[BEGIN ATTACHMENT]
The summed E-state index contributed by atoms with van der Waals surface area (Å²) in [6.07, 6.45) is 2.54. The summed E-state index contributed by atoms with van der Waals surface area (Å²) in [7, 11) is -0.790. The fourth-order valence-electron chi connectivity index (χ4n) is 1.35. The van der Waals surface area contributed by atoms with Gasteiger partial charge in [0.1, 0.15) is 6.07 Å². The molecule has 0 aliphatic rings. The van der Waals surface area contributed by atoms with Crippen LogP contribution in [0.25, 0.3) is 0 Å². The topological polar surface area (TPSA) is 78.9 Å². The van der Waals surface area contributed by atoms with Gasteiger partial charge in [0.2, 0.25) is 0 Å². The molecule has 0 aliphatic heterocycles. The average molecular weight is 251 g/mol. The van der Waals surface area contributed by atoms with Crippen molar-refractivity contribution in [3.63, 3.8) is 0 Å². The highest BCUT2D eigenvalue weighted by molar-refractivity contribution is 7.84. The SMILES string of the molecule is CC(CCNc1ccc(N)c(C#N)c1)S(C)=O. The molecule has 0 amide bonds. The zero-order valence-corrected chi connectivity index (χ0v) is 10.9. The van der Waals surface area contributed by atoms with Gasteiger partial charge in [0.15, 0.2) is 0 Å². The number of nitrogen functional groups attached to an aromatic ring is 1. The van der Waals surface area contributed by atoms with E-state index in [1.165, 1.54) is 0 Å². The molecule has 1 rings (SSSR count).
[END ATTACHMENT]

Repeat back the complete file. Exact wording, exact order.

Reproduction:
The summed E-state index contributed by atoms with van der Waals surface area (Å²) in [6.07, 6.45) is 2.54. The summed E-state index contributed by atoms with van der Waals surface area (Å²) in [7, 11) is -0.790. The fourth-order valence-electron chi connectivity index (χ4n) is 1.35. The van der Waals surface area contributed by atoms with Gasteiger partial charge in [0.1, 0.15) is 6.07 Å². The molecule has 0 aliphatic rings. The van der Waals surface area contributed by atoms with Crippen LogP contribution in [0.25, 0.3) is 0 Å². The topological polar surface area (TPSA) is 78.9 Å². The van der Waals surface area contributed by atoms with Gasteiger partial charge in [0.2, 0.25) is 0 Å². The molecule has 0 aliphatic heterocycles. The average molecular weight is 251 g/mol. The van der Waals surface area contributed by atoms with Crippen molar-refractivity contribution in [3.63, 3.8) is 0 Å². The highest BCUT2D eigenvalue weighted by molar-refractivity contribution is 7.84. The SMILES string of the molecule is CC(CCNc1ccc(N)c(C#N)c1)S(C)=O. The molecule has 0 amide bonds. The zero-order valence-corrected chi connectivity index (χ0v) is 10.9. The van der Waals surface area contributed by atoms with Gasteiger partial charge in [0.15, 0.2) is 0 Å². The number of nitrogen functional groups attached to an aromatic ring is 1. The van der Waals surface area contributed by atoms with E-state index in [1.165, 1.54) is 0 Å². The molecule has 1 rings (SSSR count).